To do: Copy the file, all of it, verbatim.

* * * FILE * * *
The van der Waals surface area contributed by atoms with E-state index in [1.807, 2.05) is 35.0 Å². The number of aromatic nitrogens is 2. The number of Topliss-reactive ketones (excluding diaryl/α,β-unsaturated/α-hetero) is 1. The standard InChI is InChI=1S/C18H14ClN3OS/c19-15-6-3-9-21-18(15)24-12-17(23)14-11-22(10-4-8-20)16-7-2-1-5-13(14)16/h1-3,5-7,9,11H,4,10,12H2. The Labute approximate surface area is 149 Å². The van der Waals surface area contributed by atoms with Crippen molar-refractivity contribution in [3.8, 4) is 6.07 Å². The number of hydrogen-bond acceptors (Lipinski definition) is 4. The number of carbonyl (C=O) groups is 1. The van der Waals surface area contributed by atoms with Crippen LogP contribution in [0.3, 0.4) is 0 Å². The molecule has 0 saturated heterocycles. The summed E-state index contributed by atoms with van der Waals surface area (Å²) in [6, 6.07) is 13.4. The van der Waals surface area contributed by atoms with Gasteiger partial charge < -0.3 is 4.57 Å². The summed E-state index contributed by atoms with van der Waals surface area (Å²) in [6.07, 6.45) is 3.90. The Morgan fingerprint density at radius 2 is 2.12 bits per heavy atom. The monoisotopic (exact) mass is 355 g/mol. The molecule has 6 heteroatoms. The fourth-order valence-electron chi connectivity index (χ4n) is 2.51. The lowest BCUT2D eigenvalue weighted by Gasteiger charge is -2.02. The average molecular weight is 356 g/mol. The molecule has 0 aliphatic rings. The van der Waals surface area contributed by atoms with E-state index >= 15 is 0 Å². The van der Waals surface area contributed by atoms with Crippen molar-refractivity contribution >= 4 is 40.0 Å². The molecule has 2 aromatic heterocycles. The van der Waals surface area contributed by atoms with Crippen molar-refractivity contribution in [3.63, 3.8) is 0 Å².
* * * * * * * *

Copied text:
The van der Waals surface area contributed by atoms with E-state index in [1.807, 2.05) is 35.0 Å². The number of aromatic nitrogens is 2. The number of Topliss-reactive ketones (excluding diaryl/α,β-unsaturated/α-hetero) is 1. The standard InChI is InChI=1S/C18H14ClN3OS/c19-15-6-3-9-21-18(15)24-12-17(23)14-11-22(10-4-8-20)16-7-2-1-5-13(14)16/h1-3,5-7,9,11H,4,10,12H2. The Labute approximate surface area is 149 Å². The van der Waals surface area contributed by atoms with Crippen molar-refractivity contribution in [3.8, 4) is 6.07 Å². The number of hydrogen-bond acceptors (Lipinski definition) is 4. The number of carbonyl (C=O) groups is 1. The van der Waals surface area contributed by atoms with Crippen LogP contribution in [0.3, 0.4) is 0 Å². The molecule has 0 saturated heterocycles. The summed E-state index contributed by atoms with van der Waals surface area (Å²) in [6, 6.07) is 13.4. The van der Waals surface area contributed by atoms with Gasteiger partial charge < -0.3 is 4.57 Å². The summed E-state index contributed by atoms with van der Waals surface area (Å²) in [6.07, 6.45) is 3.90. The Morgan fingerprint density at radius 2 is 2.12 bits per heavy atom. The monoisotopic (exact) mass is 355 g/mol. The molecule has 6 heteroatoms. The fourth-order valence-electron chi connectivity index (χ4n) is 2.51. The lowest BCUT2D eigenvalue weighted by Gasteiger charge is -2.02. The average molecular weight is 356 g/mol. The molecule has 0 aliphatic rings. The van der Waals surface area contributed by atoms with E-state index >= 15 is 0 Å². The van der Waals surface area contributed by atoms with Crippen molar-refractivity contribution >= 4 is 40.0 Å². The molecule has 2 aromatic heterocycles. The van der Waals surface area contributed by atoms with Crippen molar-refractivity contribution in [3.63, 3.8) is 0 Å².